“More importantly, both parents and their children showed improvements likely to lead to better developmental outcomes for those children and potentially more stability and less stress in the lives of the parents.

“Participation in evidence-based parenting programs has also been shown to reduce risk factors for child maltreatment.

“A program able to engage highly vulnerable families and produce outcomes such as these shows just how important it is that researchers think creatively when it comes to finding solutions for families.”

Triple P Online Community was designed by Dr Love, former UQ-based project manager Marianne Maurange and Triple P authors at UQ’s Parenting and Family Support Centre, as well as researchers at the University of South Carolina and the Oregon Research Institute in the US.

Dr Love said one of the most rewarding aspects of the study was finding that parents in the Triple P Online Community actively encouraged each other.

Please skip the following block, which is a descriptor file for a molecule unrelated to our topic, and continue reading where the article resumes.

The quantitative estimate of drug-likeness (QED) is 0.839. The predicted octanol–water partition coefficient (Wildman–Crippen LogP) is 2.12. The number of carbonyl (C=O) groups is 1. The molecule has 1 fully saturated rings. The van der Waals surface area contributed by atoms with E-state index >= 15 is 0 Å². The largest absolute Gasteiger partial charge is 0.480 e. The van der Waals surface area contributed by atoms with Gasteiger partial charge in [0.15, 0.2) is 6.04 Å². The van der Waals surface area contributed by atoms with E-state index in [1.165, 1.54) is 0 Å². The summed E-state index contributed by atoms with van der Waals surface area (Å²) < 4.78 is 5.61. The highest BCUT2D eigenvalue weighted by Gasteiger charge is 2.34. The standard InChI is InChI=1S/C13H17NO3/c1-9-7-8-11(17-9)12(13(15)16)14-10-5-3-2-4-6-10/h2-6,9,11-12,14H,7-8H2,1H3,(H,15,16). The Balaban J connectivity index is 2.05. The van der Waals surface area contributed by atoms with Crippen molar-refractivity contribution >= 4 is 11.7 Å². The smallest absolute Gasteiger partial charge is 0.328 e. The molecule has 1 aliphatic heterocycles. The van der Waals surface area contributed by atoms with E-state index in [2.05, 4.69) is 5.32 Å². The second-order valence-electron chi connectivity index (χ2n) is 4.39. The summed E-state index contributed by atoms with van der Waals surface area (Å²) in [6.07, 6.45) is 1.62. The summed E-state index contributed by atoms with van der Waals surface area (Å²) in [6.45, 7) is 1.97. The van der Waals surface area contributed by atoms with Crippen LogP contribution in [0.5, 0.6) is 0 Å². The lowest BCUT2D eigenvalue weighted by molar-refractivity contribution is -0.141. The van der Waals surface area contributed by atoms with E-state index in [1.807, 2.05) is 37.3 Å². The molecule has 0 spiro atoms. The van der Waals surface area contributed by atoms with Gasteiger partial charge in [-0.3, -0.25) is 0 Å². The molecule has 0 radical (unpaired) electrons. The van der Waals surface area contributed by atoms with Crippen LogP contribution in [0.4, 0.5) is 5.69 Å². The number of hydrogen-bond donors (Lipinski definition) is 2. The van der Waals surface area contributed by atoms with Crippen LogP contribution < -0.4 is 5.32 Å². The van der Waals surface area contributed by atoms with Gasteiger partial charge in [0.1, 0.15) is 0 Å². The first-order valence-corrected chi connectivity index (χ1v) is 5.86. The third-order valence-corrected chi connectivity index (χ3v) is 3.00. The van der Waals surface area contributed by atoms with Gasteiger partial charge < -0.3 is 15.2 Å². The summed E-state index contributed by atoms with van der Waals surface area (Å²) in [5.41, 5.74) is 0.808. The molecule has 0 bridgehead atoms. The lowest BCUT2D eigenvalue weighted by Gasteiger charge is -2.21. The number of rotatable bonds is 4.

“Parents in the study shared parenting tips and strategies, not just with each other, but with other family members, their friends, teachers and day care workers,’’ Dr Love said.

“They also were far more engaged than the typical social media audience, far exceeding the 90-9-1 social media rule – the idea that 90 per cent of people watch but don’t contribute to social media, nine per cent contribute occasionally and one per cent of users participate a lot.

“In our study, 50 per cent of our parents ‘lurked’ online, 32 per cent shared occasionally and 17 per cent shared frequently.’’

The study is online in the journal Child Abuse and Neglect.